I have been trying to identify it for a long time but would never have arrived at the identification because I had no idea at all that this tree is planted in Malta - I did not have any idea on what to look for.
in fact it is the first time I am hearing the name of this tree - will be going to have a look at that car park near San Anton
- there is also a strange ornamental tree in the same public parking area (last tree at the opposite end), with a swollen, bottle shaped trunk, with lots of pointed proturbances on the bark - any idea what could that be? Thanks
Like Robcar I claim full ignorance on ornamental trees though I recognise a bouganvilla now and then....
time for jack to take over here
Yes, wolf is right with the bottle tree noticed from robcar along the parking area. There are also trees in front of Mosta church, recognizable by the thorny main stem, as well as in a nice atrium within San Anton Gardens on the left hand side close to the toilets/restrooms . It is a Bombacaceae called Chorisia speciosa, my favorite between the ornamentals.
Why do I think that ornamentals are so important? I send you some thoughts as an extract from my book introduction about Malta`s ornamentals:
Especially young people do not have much interest in plants due to the lack of information, in times of believe in technical progress nature suffers from neglect. Who cares for that inconspicuous plant in the garrigue or maquis, in the wied or at the cliffs. We prefer to spend our time in front of the TV, the computer or surfing the web. At the most we take little walk in between, or go rambling on Sundays.
But, rambling is nicest in a peaceful ambience, best where we can enjoy beauty. Thus, on a nicely featured beach promenade or in a little romantic park. Well, this is natures big chance: to attract with exotic glory. Isn’t it most important to raise a first pleasing attention? This does not work theoretically – it must be felt, smelled, behold by own sensations. And if we, due to disinterest, do not go to the plants, the plants, exotics from all over the world, just have to come to us. They need to attract us with their spectacular appearance, charming fragrance or unusual manner. Of course, the indigenous but modest wallflower also would deserve the same regard, but usually, if at all, it is the startling exotic ornamental attracting our eye in the first place.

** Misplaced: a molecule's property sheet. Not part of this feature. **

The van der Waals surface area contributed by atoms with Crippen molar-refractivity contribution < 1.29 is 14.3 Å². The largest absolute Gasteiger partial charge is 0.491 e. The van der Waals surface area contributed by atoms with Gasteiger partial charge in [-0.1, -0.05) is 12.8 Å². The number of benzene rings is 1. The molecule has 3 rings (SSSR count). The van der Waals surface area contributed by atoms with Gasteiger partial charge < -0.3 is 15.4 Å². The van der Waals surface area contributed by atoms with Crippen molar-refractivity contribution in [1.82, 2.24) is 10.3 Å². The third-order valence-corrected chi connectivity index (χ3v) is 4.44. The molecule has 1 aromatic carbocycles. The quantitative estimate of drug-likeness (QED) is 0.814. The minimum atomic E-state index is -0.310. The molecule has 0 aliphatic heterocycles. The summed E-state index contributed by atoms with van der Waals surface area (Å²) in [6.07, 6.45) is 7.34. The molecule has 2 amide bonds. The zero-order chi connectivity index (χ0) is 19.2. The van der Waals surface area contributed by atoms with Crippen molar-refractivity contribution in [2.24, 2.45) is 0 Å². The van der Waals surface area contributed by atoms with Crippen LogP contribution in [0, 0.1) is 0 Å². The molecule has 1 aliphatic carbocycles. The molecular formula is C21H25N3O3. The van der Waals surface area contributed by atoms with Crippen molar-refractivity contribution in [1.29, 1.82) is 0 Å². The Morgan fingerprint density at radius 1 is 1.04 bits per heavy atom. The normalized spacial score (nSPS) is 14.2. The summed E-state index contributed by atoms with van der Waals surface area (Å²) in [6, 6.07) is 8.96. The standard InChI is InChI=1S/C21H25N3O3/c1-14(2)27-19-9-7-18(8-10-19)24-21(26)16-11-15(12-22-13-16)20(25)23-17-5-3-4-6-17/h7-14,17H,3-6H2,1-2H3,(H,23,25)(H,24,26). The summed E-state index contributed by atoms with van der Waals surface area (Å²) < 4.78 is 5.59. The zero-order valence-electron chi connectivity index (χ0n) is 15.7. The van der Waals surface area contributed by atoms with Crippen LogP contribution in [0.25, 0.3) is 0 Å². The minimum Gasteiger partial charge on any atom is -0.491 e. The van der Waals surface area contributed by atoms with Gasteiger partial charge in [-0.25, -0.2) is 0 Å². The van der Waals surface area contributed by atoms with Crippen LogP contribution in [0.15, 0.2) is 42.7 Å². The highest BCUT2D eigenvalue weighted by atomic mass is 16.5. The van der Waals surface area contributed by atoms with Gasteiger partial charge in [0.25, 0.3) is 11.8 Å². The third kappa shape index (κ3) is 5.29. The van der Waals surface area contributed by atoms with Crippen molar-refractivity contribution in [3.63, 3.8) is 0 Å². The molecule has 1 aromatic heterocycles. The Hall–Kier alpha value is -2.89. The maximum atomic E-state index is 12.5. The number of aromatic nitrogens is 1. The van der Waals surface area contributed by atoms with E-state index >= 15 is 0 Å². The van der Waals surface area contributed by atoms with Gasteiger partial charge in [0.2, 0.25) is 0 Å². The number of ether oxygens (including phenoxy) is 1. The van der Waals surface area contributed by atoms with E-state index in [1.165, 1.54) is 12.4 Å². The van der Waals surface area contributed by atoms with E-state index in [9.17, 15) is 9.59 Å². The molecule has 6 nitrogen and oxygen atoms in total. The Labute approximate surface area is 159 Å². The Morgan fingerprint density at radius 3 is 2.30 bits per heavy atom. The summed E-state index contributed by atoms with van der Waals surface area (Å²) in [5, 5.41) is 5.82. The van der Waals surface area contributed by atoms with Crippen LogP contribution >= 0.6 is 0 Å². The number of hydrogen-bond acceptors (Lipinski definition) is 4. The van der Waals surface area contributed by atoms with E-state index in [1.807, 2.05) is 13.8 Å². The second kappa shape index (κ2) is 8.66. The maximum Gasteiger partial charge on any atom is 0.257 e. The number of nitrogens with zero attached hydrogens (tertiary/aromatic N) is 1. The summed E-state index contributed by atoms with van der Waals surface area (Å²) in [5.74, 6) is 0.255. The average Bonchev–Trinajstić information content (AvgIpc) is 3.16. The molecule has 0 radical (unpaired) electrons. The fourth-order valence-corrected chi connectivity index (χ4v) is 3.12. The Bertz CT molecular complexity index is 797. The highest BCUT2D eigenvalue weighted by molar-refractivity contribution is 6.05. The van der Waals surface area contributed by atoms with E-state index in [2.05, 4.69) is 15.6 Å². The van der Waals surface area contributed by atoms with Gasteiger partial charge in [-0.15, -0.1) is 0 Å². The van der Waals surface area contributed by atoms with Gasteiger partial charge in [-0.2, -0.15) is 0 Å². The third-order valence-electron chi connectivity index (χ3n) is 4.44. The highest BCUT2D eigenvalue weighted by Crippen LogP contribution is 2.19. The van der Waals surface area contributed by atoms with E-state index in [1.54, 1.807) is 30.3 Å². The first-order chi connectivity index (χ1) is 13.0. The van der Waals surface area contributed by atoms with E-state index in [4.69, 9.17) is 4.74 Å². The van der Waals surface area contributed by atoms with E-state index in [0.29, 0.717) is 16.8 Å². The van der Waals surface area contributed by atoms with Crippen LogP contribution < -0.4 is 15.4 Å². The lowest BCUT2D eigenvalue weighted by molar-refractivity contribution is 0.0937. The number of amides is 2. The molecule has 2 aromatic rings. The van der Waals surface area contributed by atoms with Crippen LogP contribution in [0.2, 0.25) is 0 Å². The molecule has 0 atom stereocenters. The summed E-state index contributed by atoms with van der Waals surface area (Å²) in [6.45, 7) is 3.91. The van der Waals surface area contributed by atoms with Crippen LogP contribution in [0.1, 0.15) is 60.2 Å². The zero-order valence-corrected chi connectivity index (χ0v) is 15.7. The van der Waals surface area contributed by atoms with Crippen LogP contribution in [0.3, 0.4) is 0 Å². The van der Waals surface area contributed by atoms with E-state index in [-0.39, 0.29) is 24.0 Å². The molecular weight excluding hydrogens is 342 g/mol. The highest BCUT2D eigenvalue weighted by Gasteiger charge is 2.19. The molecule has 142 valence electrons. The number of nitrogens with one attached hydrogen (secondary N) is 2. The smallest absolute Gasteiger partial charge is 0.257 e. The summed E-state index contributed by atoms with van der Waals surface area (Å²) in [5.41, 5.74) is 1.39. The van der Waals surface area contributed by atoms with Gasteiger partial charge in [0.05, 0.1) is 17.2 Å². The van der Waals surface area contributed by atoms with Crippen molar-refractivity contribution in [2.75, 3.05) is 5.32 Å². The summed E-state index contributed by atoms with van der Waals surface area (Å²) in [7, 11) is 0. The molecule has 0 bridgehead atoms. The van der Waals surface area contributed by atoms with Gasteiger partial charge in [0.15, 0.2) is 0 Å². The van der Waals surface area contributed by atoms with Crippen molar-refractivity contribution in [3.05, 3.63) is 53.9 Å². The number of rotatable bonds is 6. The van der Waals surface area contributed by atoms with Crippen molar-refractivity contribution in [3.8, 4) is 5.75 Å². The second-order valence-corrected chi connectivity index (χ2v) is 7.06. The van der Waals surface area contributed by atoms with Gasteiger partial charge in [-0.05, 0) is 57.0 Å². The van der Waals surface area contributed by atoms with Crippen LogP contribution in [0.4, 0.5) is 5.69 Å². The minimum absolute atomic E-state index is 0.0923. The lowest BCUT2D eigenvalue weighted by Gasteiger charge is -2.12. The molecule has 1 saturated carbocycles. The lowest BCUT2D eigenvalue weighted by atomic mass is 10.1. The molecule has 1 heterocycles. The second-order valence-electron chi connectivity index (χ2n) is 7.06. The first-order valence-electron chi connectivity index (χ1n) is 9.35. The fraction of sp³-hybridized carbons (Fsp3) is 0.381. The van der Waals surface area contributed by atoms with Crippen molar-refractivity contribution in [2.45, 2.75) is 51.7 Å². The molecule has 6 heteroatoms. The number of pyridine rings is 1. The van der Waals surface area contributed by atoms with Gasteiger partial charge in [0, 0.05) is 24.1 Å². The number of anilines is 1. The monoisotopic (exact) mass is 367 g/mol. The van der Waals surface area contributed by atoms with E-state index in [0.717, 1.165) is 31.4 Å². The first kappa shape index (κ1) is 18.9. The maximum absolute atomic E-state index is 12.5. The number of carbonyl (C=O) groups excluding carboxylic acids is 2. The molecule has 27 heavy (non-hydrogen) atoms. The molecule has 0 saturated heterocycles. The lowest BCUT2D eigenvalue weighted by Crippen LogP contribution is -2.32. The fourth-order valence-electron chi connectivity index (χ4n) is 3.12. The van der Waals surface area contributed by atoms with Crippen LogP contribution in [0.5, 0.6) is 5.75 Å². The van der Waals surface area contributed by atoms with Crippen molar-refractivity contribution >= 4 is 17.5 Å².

It won’t make any difference to nature how we get interested, provided we do. There is a chance only when man is awake and does not sleep away natures doom. Only interest can initiate care. “Ornamental plants”, therefore, is a vehicle in order to convey a first concern for plants and nature to heart and brain. This, eventually, will also serve the inconspicuous wallflower.
- the problem is that trying to learn a little about the wild flora is already difficult for me and takes so much time - adding the ornamentals too makes it even more difficult!
I did not know you have a book about Maltese ornamentals - some information about it? Thanks
Yes, of course it is enough for interested people but "non-professionals" to consider the native flora only, but for professional botanists (like professors for systematics ) they need to know them (at least to be interested in).
They are very resistant to poor conditions, I have only replaced the 30cm pot they were in, about one month ago.
I correct you in one thing - These are not really easy to think of as "common" street trees, up to about 5 years ago approx I only ever saw this in San Anton, although now it can be found recently planted such as at the new road by the lower entry of Chadwick Lakes. For us "common" street trees, we think of Ficus nitida, Eucalyptus, Acacia, Pinus, Oleander, and similar.